American Film Market (AFM®) began on a bright note with the virtual global industry participation from 78 countries and 42 U.S. states – more countries than any AFM in the last decade. A record number of 562 Exhibitors are registered for AFM 2020 Online from 48 countries with the largest exhibitor presence coming from the United States with 259 companies followed by Italy (59), the United Kingdom (46), Russia (25), Germany (20), France (19), Canada (17), Republic of (South) Korea (14), Japan (12), and Thailand (11).
There are over 1,468 Buyers in attendance from 66 countries — the largest number coming from the United States, followed by Japan, the United Kingdom, Republic of (South) Korea, Spain, Germany, Italy, France, and Canada. Buyers from the world’s leading digital platforms are also in attendance. 465 films from 184 companies and representing 24 countries will be screening in the AFM’s On Demand Theatre.
In keeping with its mission to provide timely information and knowledge, the AFM will present its largest programming lineup to date with 205 speakers from 20 countries across 71 sessions centered on opportunities and solutions for finance, production and distribution in the wake of the pandemic. Panels and presentations in partnership with leading industry organizations and institutions will also take center stage, including AAFCA, BFI,NAACP, NALIP, NIFS, SAG-AFTRA, SAGindie, The Black List, The Film Collaborative, USC Annenberg Hollywood, Health & Society, WGAW, and Winston/Baker.
The AFM2020.Online platform was created to serve AFM’s multiple audience segments and features eight dedicated areas including Industry Offices, LocationEXPO, the On Demand Theatre and MyAFM. One of AFM 2020’s key differentiators is its truly unique and interactive video networking capabilities. With technology provided by the company Filmocracy, participants can meet in the Networking Pavilion with 180 online tables for video discussions on preset topics or meet-ups they can schedule. Filmocracy also supports the two Stages, including session replays, and the Info Center, enabling AFM to provide the “face-to-face” connections that happen organically in Santa Monica. AFM 2020 Online runs from November 9-13
AFM 2020 virtual site map houses eight clickable buildings serving specific delegate needs, powered by different platforms
On Demand Theatre, powered by Shift72, is the place to watch market screenings
Two stages, supported by Filmocracy, host hour-long sessions programmed by AFM, and topics change every 90 minutes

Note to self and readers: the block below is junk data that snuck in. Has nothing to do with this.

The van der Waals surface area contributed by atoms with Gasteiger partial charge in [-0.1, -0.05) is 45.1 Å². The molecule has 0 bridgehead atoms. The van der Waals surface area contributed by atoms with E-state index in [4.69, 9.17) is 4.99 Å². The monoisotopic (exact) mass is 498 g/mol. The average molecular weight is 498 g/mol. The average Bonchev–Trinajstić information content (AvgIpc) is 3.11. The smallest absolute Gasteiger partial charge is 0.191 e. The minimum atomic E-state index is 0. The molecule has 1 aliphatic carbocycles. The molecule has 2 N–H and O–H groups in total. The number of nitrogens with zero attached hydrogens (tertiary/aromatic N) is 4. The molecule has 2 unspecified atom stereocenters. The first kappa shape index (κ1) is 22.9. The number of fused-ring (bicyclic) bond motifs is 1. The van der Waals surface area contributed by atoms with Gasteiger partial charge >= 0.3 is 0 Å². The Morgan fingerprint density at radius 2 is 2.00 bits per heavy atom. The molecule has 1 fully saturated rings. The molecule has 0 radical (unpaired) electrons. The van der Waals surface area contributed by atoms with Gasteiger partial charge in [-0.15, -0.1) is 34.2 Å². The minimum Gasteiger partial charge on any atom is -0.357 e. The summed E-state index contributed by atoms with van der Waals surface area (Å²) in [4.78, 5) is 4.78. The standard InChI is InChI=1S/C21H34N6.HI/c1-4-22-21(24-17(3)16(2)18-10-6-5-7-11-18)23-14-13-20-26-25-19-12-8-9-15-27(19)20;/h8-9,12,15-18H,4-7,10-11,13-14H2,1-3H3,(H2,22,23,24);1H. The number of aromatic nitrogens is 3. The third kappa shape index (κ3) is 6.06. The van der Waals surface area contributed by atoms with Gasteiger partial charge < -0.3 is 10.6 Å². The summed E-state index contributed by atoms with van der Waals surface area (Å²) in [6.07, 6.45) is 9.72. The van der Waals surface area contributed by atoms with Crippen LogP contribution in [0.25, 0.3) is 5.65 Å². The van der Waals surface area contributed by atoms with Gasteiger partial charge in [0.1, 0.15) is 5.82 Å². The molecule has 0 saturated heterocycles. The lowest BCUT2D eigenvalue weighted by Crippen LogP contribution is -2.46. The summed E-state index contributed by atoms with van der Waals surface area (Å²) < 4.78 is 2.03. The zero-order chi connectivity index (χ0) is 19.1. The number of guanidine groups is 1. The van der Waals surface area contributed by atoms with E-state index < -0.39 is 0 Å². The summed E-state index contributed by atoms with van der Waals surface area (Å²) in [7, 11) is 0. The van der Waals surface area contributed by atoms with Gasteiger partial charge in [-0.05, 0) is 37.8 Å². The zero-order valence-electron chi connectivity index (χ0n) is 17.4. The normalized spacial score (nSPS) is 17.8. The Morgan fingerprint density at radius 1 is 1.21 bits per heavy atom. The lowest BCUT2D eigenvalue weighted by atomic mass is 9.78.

Powered by Filmocracy, participants can meet in the Networking Pavilion with 180 online tables for video discussions on preset topics or meet-ups they can schedule in advance
How were things planned amid the pandemic?
We did some initial discussions and research on what an online market would look like. We made the decision to go online in July. That gave us four months. We had much more time than my colleague Jérome Paillard (Head of Marche, Cannes Film Market) had with his market scheduled in May (Marche happened June 22-26). I don’t envy what Jerome had to go through. But we got to learn a little bit from what he did.
We must have looked at 25 different platforms (and picked Filmocracy). We had to look for platforms that provided pieces of what we wanted to do, so we could put together everything. And the first decision we made was, we didn’t want everyone to feel like they were navigating a website. We don’t want menus and sub-menus and drop down bars and click throughs and searching. You know, there’s a little bit of that here. But for the most part, we wanted this to be engaging, rather than a website. And we also recognized that there are certain things in the physical market that you cannot do online, so don’t try. There are other things in the online market that you can do better than the physical market. So we wanted to take advantage and enhance those things as well. And so, for us, I think the two key decisions were that we were going to make this feel like an event not a navigation exercise, and that we were going to marry together and tie together the best in class of each of the services that we wanted to provide, and then spend our time trying to integrate them as best as possible.
Buyers and Sales & distribution are the heart of AFM…?
Only about a third of our participants are buying and selling. The other two thirds are part of the production community. There are producers, writers, film commissions, lawyers, bankers, sales agents and those who provide production facilities. So, one of the things we had to do in creating the platform was to make sure that we could serve that diverse constituency.
Film Commissions aren’t interested in going to screenings. Buyers aren’t interested in meeting with Film Commissions. So we had to have all these diverse services. Buyers and sellers are the core and the heart. Even though, they represent only a third of our participants, without the buyers and sellers, you don’t have something called a market. You might have a networking event or a conference, but you don’t have a market. So, this was very important to us.